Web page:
The day is named after Suzette Kelo, whose house and land was taken by her local council so a developer could build condominiums on it. [STORY HERE. Background here.]
If you think this "eminent domain" abuse is just an American abuse, think again. It's been ACT party policy for years. And as I pointed out earlier this year, both Helen Clark and John Key have now told us they want to force land-owners to build even when they're unwilling to build, or else.
Clark has signalled she intends to strip land-owners of their property if in the view of state goons and council planners their land isn't being used as the goons and the planners would like, and give that land to other developers to use. John Key agrees, just as he announced at last year's National Party conference.If you'd like to help the American Kelo project, then donate and then pass it on to the people you know. And maintain your vigilance here.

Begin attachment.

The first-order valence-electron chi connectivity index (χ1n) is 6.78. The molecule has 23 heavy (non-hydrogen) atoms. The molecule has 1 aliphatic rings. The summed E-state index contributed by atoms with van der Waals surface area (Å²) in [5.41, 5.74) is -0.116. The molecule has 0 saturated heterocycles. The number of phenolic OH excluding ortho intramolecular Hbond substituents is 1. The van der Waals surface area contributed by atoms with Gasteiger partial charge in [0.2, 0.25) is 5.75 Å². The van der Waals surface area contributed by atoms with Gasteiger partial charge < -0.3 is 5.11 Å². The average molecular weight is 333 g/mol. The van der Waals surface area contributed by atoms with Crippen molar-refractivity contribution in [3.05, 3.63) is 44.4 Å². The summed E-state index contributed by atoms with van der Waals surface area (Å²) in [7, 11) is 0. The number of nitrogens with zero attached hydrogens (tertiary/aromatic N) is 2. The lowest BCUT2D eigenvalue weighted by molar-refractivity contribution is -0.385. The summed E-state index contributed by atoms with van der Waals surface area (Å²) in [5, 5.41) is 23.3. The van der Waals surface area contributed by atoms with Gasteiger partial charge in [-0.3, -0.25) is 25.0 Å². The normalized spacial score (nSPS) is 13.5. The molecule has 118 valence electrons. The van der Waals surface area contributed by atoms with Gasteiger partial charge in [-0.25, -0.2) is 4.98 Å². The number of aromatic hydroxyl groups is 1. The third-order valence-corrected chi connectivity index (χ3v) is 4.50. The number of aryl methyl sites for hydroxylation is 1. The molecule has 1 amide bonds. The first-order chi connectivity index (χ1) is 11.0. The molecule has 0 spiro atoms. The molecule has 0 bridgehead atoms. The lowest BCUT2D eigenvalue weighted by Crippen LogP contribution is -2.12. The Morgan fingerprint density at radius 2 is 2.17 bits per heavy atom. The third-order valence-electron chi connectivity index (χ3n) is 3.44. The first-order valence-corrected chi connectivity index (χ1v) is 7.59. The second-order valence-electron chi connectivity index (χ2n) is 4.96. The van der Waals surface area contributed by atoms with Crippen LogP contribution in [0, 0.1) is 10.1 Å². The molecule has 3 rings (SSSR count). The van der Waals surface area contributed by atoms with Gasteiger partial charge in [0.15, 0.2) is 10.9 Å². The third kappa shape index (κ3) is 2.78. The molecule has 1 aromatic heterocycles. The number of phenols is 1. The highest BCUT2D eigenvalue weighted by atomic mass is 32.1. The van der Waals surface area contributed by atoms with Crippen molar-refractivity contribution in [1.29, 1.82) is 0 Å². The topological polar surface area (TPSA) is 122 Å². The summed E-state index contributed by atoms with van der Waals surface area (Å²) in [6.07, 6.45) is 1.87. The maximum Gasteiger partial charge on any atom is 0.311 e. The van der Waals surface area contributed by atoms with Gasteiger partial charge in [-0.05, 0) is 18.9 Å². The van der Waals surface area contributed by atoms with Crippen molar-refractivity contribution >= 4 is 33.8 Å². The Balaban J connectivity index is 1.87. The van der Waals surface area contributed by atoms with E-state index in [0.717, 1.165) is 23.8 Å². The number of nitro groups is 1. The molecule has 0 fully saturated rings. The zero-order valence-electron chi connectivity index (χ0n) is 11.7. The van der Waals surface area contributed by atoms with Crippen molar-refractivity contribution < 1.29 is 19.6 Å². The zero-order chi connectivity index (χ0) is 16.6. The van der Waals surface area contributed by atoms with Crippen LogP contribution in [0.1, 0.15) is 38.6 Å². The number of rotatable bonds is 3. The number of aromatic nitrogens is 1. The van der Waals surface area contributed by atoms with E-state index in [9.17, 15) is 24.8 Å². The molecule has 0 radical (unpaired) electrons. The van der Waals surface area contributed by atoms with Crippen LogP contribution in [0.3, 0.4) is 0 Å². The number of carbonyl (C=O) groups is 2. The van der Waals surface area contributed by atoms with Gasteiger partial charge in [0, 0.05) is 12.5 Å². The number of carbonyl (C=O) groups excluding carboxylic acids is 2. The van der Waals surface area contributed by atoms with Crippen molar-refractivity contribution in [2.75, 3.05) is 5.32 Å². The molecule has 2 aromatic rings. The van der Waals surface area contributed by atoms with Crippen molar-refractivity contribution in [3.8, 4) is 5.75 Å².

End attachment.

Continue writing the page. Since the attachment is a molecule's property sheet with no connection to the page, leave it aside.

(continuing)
We knew that property rights were almost dead in New Zealand; we didn't know we'd be slapped in the face with that fact from both sides so soon. If you want a simple image of why this is wrong, think of Daryl Kerrigan in The Castle.
As is the case with the growing abuse of 'eminent domain' in the U.S., this is a signal for the government to play favourites with large private partners, giving them the power to steal from smaller property owners. Donald Trump used it to have the New Jersey legislature try and throw people out of their houses in Atlantic City, so that he could build a new parking lot for his casino. It was in the 'public interest' he argued. General Motors had Detroit City authorities condemn a whole neighbourhood to make way for a new auto plant. This too was in the 'public interest,' they argued. 70 families in Fort Trumbull, New Connecticut were targetted by the City of New London to make way for a 90 acre private development -- 'public interest' was once again (mis)quoted, and once again private interests used the government's gun to steal what they couldn't have acquired otherwise.